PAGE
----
UPDATE #2: TUESDAY 7 SEP 10:00pm
The hospital’s COVID policy does not allow for visitors staying overnight so we’re back in Buckhannon getting a night of rest.
This afternoon was a long game of waiting by the bedside for brief minutes of consciousness between long periods of sleep. In her responsive moments she seems to understand who we are and respond to some yes/no questions. She is passing neuro exam with flying colors - squeezing fists, pushing and pulling with toes and fingers, and even giving two thumbs up on command. But we’re disappointed that she is still not breathing on her own.
Please continue praying that tomorrow she will improve enough to come off the vent. Getting the endotracheal tube out will allow her to speak and then we will have a much better idea of her level of cognition and memory.
UPDATE#1: TUESDAY 7SEP 11:30am
Writing from the NCCU (NeuroCriticalCare unit) in the UniversityHospital WVU.
Since I last wrote 11 hours ago—here’s what I know.
She’s had a total of three Head CT scans. Essentially, the reports are “no change” — which is quite good news. No progressive bleeding. There’s also no evidence of worsening swelling (edema) of the brain. So, the imaging data is encouraging.
That said, there are still a couple of big issues. Her mental status is still quite impaired. She ranges from “somnolent, but following commands”—opens eyes and moves extremities to commands—to “responds to pain only”. She is still on the ventilator and has failed a couple of attempts to allow her to take over and breathe entirely on her own. This seems to be normal experience in the ICU. But we really need her to wake up more and start breathing actively. She has been completely off sedation for the past 12 hours so that does not really explain her impaired mental status. Once she gets off the vent, it will be easier to evaluate where she is at cognitively.
Second major problem is the right eye. The ophthamologist was able to get her to cooperate enough to follow his finger to evaluate her eye movements. She has impaired ability to gaze medially, upwards and downwards — which in combination with the dilated pupil and droopy eyelid indicates involvement of the third cranial nerve. Not sure where. This nerve originates deep in the midbrain and snakes up through the brain to the eye. Is there a collection of blood impinging or irritating this nerve—or could it have been injured from the extreme deceleration forces? We don’t know. When she is extubated, the eye docs can better assess what vision she has in that eye as well.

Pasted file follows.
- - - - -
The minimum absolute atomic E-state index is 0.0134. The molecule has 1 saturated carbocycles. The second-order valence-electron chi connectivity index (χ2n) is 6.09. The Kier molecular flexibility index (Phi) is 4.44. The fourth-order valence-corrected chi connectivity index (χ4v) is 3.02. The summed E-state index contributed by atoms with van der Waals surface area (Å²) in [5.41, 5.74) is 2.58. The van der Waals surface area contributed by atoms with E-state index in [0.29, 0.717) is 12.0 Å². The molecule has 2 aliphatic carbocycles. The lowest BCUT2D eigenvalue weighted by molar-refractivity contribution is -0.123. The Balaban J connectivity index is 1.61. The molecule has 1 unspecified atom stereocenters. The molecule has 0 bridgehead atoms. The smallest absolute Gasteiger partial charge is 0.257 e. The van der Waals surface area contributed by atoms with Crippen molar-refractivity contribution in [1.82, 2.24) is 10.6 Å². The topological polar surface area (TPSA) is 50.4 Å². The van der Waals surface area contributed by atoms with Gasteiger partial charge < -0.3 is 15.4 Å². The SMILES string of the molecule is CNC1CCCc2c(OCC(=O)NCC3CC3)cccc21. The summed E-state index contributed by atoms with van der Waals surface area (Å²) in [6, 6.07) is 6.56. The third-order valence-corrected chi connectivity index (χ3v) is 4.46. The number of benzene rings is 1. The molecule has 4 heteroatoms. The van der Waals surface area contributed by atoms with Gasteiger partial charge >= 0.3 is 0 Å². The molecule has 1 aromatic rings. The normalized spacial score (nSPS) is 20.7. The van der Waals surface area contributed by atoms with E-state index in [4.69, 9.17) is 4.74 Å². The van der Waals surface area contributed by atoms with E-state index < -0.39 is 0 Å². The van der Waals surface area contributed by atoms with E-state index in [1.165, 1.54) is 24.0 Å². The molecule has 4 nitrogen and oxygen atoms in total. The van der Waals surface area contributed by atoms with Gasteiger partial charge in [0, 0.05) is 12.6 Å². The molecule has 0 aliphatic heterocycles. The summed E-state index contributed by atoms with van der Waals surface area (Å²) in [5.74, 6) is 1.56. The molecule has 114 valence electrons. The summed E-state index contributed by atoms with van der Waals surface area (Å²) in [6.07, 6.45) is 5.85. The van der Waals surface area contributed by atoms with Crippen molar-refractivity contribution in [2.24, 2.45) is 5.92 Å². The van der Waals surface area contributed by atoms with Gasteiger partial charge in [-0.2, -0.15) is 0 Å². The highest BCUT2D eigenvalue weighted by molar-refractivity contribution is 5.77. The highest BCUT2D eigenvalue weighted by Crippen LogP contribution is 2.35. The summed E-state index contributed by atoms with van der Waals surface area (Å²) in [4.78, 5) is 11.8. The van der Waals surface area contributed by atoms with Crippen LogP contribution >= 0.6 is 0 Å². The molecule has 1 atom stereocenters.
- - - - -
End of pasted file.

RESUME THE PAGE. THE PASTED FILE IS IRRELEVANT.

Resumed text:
- The “no more bleeding” prayer. Check. Thank you, God.
- Still need prayer for getting off the vent; for preservation of cognitive function; and for the right eye.
All for now. Hope for another update later today.
While out on a bike ride this afternoon —our last day in West Virginia before heading to our Area Director meeting in Philadelphia—Jennifer had a terrible accident. She flew over the handlebars landing on her head on the pavement—but she was wearing a helmet and that undoubtedly saved her life. Thankfully a number of Good Samaritans stopped to help stabilize her. Thank God for Emergency Medical Services. Medical Ambulance and Fire Rescue vehicles were on the scene within 15 minutes. Due to some abnormal neurologic signs (dilated right pupil) an immediate decision was made to bring a Medivac helicopter to take her to the Regional Trauma Center at the University of West Virginia in Morgantown. That arrived another 10 mins later — transporting her 65 miles north in a matter of minutes.
It’s been a long six hours. She’s had 2 CT scans showing a subarachnoid hemorrhage. Her responsiveness was deteriorating after arrival in the ED so she was put on a ventilator and continues to have ventilatory support. She’s gotten hypertonic saline and mannitol to reduce brain swelling.
The dilated right pupil is very concerning. It’s a sign often indicating pressure on the brain from a hematoma putting pressure on the brain—which she doesn’t have. There is some evidence on the CT that there is bleeding involving the optic nerve. The outcomes here include permanent blindness, return to normal vision or something in between.
The care has been outstanding. The ED Trauma Team is a coordinated machine. Efficient, calm, professional, competent. And caring.
We are so thankful for the outpouring of love, concern and prayer.
It’s a battle. The outcomes are uncertain.
- getting off the ventilator
- healing of her brain—and no more bleeding
- healing of her right eye
- a complete return to normal cognitive function and memory
Thank you all.